Kannani and Document of Flames by Yuasa KatsueiKannani and Document of Flames contains two novellas written in the mid-1930s by Yuasa Katsuei, a Japanese author, about the Japanese experience of Korean occupation. Translator Mark Driscoll's introduction provides valuable context for the novellas, which were previously unavailable in English, and he concludes the book with a lengthy, wide-ranging essay that uses the novellas as the starting point for a lively, cogent examination of historical revisionism and Japan's legacy of empire, drawing from such diverse sources as school textbooks, manga, and the remarks of Ben Affleck at the Tokyo premier of the film "Pearl Harbor."
Driscoll's essays are the volume's chief virtue to a casual reader. The novellas themselves, whatever the merits of the originals, read as if translated by an academic historian, and are better approached as historical documents than as works of literature. Adjust your expectations. "Document of Flames," which contains some interesting social portraits, is a rough slog, and "Kannani" is nigh unreadable.
Ryuki and Kannani are star-crossed adolescent innocents. He's Japanese, she's Korean, and the whole fallen world conspires against their thoroughly chaste love. Much of "Kannani" is written with a grinding, Highlights-magazine quality, a creepy, affected childishness that makes the story's occasional violent incidents uglier, like a "Love is..." comic tainted by Henry Darger.
The novella's nadir arrives when a pack of teenagers surround two elementary-school kids in the street, beat them badly, and rape one with a tree branch. It's a horrible incident, and the stupid way in which it's written serves to compound the horror. The author labeling the perpetrators "bratty bullies," for example, is a descriptive inadequacy so grotesque as to render the word inadequacy itself inadequate.
There is no question "Kannani" sucks and is unpleasant to read, but the extremity of its shortcomings, especially its over-reliance on two or three adjectives, raises the question: Is Katsuei a writer of unusually stunted vocabulary, or was significant nuance lost in translation? Let us mull this representative excerpt:
"Suddenly he determined, 'Hey, we could be devoured by wild beasts.' With lightning speed, anxiety took ahold of his heart and shook him."
Some blame goes to Driscoll for the awkward "determined" and the cliché "lightning speed," but the latter also marks the second effective use of "suddenly" in two sentences, hack writing in any language.
"Document of Flames," the second novella, is in every regard an improvement. The novella begins in Japan, where beautiful Kakashama is married to a monster, a "traditional" Japanese man who humiliates and nearly murders her for failure to conceive a son. Kakashama goes to the cliffs to kill herself, but on the brink of suicide she sees ghostly islands rising from the mist far out in the ocean. It is a vision of Korea, an "undeveloped" and "up-and-coming" new world where she and her daughter can begin again, a frontier beyond the strictures of mainstream Japanese society and the pressures of her family.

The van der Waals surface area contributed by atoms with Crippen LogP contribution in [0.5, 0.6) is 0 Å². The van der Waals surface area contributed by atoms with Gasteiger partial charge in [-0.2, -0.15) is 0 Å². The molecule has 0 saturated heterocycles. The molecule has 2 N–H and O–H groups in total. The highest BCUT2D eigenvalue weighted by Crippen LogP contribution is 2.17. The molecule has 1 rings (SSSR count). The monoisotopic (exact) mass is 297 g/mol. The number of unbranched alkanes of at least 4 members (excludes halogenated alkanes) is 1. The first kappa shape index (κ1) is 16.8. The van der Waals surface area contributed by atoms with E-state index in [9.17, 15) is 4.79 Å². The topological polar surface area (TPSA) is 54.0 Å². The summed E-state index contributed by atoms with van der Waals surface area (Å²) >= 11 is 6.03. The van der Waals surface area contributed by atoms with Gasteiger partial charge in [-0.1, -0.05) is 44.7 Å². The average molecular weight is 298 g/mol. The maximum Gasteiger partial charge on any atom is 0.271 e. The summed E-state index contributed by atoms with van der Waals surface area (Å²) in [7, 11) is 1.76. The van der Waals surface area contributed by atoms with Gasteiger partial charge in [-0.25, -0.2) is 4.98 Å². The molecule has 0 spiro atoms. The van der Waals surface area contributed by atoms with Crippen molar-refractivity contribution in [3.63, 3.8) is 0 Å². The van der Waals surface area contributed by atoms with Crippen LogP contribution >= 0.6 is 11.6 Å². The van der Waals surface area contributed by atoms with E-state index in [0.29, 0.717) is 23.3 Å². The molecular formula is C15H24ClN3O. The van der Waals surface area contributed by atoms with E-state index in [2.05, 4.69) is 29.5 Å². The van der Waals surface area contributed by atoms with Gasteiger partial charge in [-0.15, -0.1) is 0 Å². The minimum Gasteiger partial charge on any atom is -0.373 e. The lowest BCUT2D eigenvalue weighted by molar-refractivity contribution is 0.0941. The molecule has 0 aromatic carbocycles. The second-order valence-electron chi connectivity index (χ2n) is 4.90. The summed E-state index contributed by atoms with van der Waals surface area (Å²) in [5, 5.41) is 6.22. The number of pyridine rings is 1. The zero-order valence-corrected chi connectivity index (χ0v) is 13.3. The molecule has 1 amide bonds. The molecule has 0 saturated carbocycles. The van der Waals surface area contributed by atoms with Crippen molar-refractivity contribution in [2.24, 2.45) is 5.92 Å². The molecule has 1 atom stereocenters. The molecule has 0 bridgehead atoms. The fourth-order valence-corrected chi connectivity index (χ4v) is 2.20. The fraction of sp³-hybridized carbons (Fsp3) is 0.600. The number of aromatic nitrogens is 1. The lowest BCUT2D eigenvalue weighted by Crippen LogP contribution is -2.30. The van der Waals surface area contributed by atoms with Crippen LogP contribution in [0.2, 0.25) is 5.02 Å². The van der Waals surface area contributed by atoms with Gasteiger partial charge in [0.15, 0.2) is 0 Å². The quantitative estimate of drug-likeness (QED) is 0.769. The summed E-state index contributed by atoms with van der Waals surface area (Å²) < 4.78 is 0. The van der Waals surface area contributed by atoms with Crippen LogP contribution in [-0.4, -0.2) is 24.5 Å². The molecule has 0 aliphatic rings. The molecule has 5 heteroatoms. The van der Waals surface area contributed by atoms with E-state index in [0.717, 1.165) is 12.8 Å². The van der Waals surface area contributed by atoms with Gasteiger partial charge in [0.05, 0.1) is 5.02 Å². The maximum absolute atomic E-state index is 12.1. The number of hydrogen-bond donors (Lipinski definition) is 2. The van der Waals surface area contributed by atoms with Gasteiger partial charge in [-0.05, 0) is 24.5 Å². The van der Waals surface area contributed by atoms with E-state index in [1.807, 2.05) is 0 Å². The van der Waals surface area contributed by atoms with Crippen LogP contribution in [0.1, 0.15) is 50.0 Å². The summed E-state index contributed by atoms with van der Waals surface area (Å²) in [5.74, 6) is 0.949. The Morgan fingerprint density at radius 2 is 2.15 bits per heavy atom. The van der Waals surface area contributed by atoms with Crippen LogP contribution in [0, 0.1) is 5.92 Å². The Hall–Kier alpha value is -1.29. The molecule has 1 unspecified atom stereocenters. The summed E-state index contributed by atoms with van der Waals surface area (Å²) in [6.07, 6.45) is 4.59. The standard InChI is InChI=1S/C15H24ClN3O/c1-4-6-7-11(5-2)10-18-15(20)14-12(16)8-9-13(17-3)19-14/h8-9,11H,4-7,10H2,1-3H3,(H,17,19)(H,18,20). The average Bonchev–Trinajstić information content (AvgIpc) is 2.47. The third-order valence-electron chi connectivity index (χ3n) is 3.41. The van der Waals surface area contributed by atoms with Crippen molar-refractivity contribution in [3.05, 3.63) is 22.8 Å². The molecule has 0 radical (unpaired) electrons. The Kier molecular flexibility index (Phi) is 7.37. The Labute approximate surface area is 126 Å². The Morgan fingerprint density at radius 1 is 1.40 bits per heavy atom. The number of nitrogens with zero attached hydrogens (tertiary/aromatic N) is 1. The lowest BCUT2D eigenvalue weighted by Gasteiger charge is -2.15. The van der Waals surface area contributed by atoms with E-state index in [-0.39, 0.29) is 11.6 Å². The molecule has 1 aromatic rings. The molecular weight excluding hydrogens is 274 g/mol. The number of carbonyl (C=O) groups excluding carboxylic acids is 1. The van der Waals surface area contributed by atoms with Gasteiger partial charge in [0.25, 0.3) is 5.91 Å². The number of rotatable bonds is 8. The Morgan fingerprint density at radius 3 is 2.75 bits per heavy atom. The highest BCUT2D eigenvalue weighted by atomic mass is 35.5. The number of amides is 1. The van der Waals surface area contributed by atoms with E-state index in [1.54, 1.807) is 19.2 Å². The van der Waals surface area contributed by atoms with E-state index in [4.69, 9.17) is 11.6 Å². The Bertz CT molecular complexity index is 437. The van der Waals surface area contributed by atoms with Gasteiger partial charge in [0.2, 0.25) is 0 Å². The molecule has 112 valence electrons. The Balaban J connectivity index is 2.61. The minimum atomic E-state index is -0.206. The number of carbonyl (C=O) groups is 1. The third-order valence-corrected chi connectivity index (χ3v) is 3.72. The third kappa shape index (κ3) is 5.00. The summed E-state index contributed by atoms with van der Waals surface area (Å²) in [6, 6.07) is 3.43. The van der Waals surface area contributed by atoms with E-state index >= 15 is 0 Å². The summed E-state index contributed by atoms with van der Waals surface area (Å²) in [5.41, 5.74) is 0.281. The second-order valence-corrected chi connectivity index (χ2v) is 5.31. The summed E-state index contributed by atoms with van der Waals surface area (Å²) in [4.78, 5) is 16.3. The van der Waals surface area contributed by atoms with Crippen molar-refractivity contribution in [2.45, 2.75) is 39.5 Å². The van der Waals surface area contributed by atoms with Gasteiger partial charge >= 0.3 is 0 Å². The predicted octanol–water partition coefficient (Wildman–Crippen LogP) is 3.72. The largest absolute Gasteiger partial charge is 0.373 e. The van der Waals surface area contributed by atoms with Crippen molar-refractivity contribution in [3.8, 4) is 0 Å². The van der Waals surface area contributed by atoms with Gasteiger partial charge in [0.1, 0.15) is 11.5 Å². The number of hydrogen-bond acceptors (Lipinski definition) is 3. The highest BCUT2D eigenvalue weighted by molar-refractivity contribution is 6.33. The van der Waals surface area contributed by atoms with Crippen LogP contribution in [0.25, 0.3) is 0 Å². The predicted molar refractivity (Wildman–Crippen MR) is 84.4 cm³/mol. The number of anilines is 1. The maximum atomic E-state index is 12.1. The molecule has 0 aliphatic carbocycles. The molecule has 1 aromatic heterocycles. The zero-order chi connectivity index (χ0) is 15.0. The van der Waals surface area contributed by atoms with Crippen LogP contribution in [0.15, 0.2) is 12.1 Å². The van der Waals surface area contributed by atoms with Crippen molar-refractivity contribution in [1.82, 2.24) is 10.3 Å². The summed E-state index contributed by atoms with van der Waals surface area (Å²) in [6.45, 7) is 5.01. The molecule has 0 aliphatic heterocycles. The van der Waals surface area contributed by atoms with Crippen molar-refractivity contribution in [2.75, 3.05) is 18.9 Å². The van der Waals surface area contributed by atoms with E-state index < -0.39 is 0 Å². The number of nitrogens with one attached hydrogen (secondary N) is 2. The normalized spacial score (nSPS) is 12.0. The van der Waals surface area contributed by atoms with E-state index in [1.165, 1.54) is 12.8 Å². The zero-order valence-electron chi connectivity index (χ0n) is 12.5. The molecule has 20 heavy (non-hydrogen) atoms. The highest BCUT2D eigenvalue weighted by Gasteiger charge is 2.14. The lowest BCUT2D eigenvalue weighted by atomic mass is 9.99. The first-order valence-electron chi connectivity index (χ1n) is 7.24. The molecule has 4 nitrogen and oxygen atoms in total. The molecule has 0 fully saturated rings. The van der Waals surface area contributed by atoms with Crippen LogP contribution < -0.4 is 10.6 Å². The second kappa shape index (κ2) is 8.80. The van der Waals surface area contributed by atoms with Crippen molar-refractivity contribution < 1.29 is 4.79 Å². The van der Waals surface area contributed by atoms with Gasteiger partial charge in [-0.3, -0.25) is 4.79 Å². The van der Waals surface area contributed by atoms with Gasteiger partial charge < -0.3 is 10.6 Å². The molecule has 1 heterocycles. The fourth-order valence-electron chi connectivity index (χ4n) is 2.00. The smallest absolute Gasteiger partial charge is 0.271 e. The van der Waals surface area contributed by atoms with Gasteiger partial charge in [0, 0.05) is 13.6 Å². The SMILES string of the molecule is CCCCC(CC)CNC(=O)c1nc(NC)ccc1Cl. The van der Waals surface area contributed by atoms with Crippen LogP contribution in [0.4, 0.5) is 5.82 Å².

We learn from the essays bracketing these novellas that Katsuei, their author, eventually embraced the Japanese government's line on Korean occupation unreservedly, which isn't shocking. Even in "Document," a progressive work for its era, the author's conception of Korea fits the propaganda; Japan justified its occupation with the language of development, the myth that the Japanese "settled" Korea, bringing industry and progress to a barbarian land.
On the other hand, Katsuei's fascination with Korea is genuine, and his outsider's eye is a good fit for the experiences of his protagonists, a Japanese mother and daughter navigating economic, national and sexual turmoil in an unfamiliar land. In spite of its similarities to "Kannani" including some duplicate metaphors, "Document" focuses on gender roles and the working world, whereas "Kannani" never gets beyond the exotic differences in Korean candy and the way children dress.
Kakashama and her daughter vacillate improbably between poverty and wealth, and their personalities and appearances likewise fluctuate to serve the author's purposes, but the impressions the reader receives of life in occupied Korea are interesting enough to outweigh the sloppy plotting. There's even humor, as when a teacher charts, for her prized female pupil, the phases of male life: "Teens, beast; twenties, madman; thirties, failure; forties, manipulator; fifties, criminal."
Both of these novellas are censored, "Document" most heavily, and mostly for political content. A few passages are bowdlerized into opacity, specifics and occurrences disappearing beneath a sandstorm of ellipses. The effect is titillating, engaging the reader's imagination, and certainly the least of the text's problems. Driscoll's concluding essay is the book's highlight, with the result that Kannani and Document of Flames is best regarded not as pair of novellas with supporting essays but as a commendable disquisition on postcolonialism, bolstered by the inclusion of newly translated source material.
Kannani and Document of Flames by Yuasa Katsuei, translated by Mark
Duke University Press